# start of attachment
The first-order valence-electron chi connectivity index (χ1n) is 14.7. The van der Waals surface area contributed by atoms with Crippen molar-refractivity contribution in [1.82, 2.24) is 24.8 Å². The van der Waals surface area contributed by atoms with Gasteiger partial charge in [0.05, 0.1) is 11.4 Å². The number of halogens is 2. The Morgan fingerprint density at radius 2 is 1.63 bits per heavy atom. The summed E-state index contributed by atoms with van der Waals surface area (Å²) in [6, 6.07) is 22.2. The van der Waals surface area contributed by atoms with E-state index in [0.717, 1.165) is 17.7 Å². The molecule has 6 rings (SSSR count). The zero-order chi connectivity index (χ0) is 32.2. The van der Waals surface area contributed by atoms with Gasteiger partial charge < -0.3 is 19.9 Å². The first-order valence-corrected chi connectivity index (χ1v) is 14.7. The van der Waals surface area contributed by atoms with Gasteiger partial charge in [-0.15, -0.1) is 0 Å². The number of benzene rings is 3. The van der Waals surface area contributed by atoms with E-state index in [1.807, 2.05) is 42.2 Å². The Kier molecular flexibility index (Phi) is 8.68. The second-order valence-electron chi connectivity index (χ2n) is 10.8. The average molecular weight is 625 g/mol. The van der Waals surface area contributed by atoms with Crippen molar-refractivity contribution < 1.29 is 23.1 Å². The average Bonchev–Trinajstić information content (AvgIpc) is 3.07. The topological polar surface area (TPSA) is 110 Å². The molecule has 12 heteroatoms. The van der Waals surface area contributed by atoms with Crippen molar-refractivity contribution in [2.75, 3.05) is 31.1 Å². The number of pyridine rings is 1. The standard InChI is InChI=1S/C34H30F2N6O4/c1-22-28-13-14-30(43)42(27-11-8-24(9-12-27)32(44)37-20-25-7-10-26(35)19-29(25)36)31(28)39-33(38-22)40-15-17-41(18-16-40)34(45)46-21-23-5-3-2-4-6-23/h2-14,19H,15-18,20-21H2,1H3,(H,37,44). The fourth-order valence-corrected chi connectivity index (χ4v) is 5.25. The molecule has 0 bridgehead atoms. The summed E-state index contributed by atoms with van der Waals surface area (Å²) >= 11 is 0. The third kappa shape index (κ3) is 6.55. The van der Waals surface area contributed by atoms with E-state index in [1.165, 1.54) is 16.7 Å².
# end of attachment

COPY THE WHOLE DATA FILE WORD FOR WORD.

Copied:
The first-order valence-electron chi connectivity index (χ1n) is 14.7. The van der Waals surface area contributed by atoms with Crippen molar-refractivity contribution in [1.82, 2.24) is 24.8 Å². The van der Waals surface area contributed by atoms with Gasteiger partial charge in [0.05, 0.1) is 11.4 Å². The number of halogens is 2. The Morgan fingerprint density at radius 2 is 1.63 bits per heavy atom. The summed E-state index contributed by atoms with van der Waals surface area (Å²) in [6, 6.07) is 22.2. The van der Waals surface area contributed by atoms with E-state index in [0.717, 1.165) is 17.7 Å². The molecule has 6 rings (SSSR count). The zero-order chi connectivity index (χ0) is 32.2. The van der Waals surface area contributed by atoms with Gasteiger partial charge < -0.3 is 19.9 Å². The first-order valence-corrected chi connectivity index (χ1v) is 14.7. The van der Waals surface area contributed by atoms with Gasteiger partial charge in [-0.15, -0.1) is 0 Å². The number of benzene rings is 3. The van der Waals surface area contributed by atoms with E-state index in [1.807, 2.05) is 42.2 Å². The Kier molecular flexibility index (Phi) is 8.68. The second-order valence-electron chi connectivity index (χ2n) is 10.8. The average molecular weight is 625 g/mol. The van der Waals surface area contributed by atoms with Crippen molar-refractivity contribution < 1.29 is 23.1 Å². The average Bonchev–Trinajstić information content (AvgIpc) is 3.07. The topological polar surface area (TPSA) is 110 Å². The molecule has 12 heteroatoms. The van der Waals surface area contributed by atoms with Crippen molar-refractivity contribution in [2.75, 3.05) is 31.1 Å². The number of pyridine rings is 1. The standard InChI is InChI=1S/C34H30F2N6O4/c1-22-28-13-14-30(43)42(27-11-8-24(9-12-27)32(44)37-20-25-7-10-26(35)19-29(25)36)31(28)39-33(38-22)40-15-17-41(18-16-40)34(45)46-21-23-5-3-2-4-6-23/h2-14,19H,15-18,20-21H2,1H3,(H,37,44). The fourth-order valence-corrected chi connectivity index (χ4v) is 5.25. The molecule has 0 bridgehead atoms. The summed E-state index contributed by atoms with van der Waals surface area (Å²) >= 11 is 0. The third kappa shape index (κ3) is 6.55. The van der Waals surface area contributed by atoms with E-state index in [1.165, 1.54) is 16.7 Å².